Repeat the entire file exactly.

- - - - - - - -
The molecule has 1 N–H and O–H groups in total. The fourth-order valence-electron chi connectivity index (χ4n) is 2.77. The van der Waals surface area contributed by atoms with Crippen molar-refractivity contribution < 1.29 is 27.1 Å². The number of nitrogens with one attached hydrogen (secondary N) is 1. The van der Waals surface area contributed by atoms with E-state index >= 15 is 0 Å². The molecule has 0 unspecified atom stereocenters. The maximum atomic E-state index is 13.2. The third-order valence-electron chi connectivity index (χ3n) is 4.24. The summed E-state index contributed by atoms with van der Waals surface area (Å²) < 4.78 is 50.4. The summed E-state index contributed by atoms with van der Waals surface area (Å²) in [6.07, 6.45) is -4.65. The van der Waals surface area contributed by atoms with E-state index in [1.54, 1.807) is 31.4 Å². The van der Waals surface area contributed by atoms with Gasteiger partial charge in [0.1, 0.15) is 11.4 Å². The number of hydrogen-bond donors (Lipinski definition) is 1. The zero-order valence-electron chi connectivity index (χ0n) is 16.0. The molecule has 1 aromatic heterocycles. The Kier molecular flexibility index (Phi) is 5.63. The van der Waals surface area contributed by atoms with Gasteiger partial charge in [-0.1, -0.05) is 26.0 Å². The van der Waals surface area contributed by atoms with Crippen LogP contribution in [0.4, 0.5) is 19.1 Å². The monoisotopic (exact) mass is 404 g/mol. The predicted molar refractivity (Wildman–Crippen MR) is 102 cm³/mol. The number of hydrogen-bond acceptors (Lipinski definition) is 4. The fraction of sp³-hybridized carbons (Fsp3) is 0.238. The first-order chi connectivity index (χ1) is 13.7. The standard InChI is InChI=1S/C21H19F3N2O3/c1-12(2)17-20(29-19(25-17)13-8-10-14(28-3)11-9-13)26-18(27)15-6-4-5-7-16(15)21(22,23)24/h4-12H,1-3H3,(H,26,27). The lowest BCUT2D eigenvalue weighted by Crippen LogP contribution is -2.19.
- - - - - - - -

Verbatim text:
The molecule has 1 N–H and O–H groups in total. The fourth-order valence-electron chi connectivity index (χ4n) is 2.77. The van der Waals surface area contributed by atoms with Crippen molar-refractivity contribution < 1.29 is 27.1 Å². The number of nitrogens with one attached hydrogen (secondary N) is 1. The van der Waals surface area contributed by atoms with E-state index >= 15 is 0 Å². The molecule has 0 unspecified atom stereocenters. The maximum atomic E-state index is 13.2. The third-order valence-electron chi connectivity index (χ3n) is 4.24. The summed E-state index contributed by atoms with van der Waals surface area (Å²) < 4.78 is 50.4. The summed E-state index contributed by atoms with van der Waals surface area (Å²) in [6.07, 6.45) is -4.65. The van der Waals surface area contributed by atoms with E-state index in [1.54, 1.807) is 31.4 Å². The van der Waals surface area contributed by atoms with Gasteiger partial charge in [0.1, 0.15) is 11.4 Å². The number of hydrogen-bond donors (Lipinski definition) is 1. The zero-order valence-electron chi connectivity index (χ0n) is 16.0. The molecule has 1 aromatic heterocycles. The Kier molecular flexibility index (Phi) is 5.63. The van der Waals surface area contributed by atoms with Gasteiger partial charge in [-0.1, -0.05) is 26.0 Å². The van der Waals surface area contributed by atoms with Crippen LogP contribution in [0.4, 0.5) is 19.1 Å². The monoisotopic (exact) mass is 404 g/mol. The predicted molar refractivity (Wildman–Crippen MR) is 102 cm³/mol. The number of hydrogen-bond acceptors (Lipinski definition) is 4. The fraction of sp³-hybridized carbons (Fsp3) is 0.238. The first-order chi connectivity index (χ1) is 13.7. The standard InChI is InChI=1S/C21H19F3N2O3/c1-12(2)17-20(29-19(25-17)13-8-10-14(28-3)11-9-13)26-18(27)15-6-4-5-7-16(15)21(22,23)24/h4-12H,1-3H3,(H,26,27). The lowest BCUT2D eigenvalue weighted by Crippen LogP contribution is -2.19.